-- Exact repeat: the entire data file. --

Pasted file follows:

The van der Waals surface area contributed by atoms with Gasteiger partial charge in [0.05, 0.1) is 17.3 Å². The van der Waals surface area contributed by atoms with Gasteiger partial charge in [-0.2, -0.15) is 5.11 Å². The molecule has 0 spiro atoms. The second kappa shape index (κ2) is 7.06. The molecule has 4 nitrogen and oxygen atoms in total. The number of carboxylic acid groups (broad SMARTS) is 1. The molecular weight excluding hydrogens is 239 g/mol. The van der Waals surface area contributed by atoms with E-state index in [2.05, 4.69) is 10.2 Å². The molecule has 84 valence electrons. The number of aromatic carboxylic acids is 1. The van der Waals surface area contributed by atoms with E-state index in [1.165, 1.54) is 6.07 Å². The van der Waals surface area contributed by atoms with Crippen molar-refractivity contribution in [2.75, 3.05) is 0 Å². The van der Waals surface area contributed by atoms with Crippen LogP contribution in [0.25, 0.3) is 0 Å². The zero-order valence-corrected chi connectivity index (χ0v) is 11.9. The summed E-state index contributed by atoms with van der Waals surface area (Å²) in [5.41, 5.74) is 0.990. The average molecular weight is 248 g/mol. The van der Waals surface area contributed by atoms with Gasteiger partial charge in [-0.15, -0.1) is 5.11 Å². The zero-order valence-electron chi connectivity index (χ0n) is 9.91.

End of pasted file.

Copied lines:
The van der Waals surface area contributed by atoms with Gasteiger partial charge in [0.05, 0.1) is 17.3 Å². The van der Waals surface area contributed by atoms with Gasteiger partial charge in [-0.2, -0.15) is 5.11 Å². The molecule has 0 spiro atoms. The second kappa shape index (κ2) is 7.06. The molecule has 4 nitrogen and oxygen atoms in total. The number of carboxylic acid groups (broad SMARTS) is 1. The molecular weight excluding hydrogens is 239 g/mol. The van der Waals surface area contributed by atoms with E-state index in [2.05, 4.69) is 10.2 Å². The molecule has 84 valence electrons. The number of aromatic carboxylic acids is 1. The van der Waals surface area contributed by atoms with E-state index in [1.165, 1.54) is 6.07 Å². The van der Waals surface area contributed by atoms with Crippen molar-refractivity contribution in [2.75, 3.05) is 0 Å². The van der Waals surface area contributed by atoms with Crippen LogP contribution in [0.25, 0.3) is 0 Å². The zero-order valence-corrected chi connectivity index (χ0v) is 11.9. The summed E-state index contributed by atoms with van der Waals surface area (Å²) in [5.41, 5.74) is 0.990. The average molecular weight is 248 g/mol. The van der Waals surface area contributed by atoms with Gasteiger partial charge in [-0.15, -0.1) is 5.11 Å². The zero-order valence-electron chi connectivity index (χ0n) is 9.91.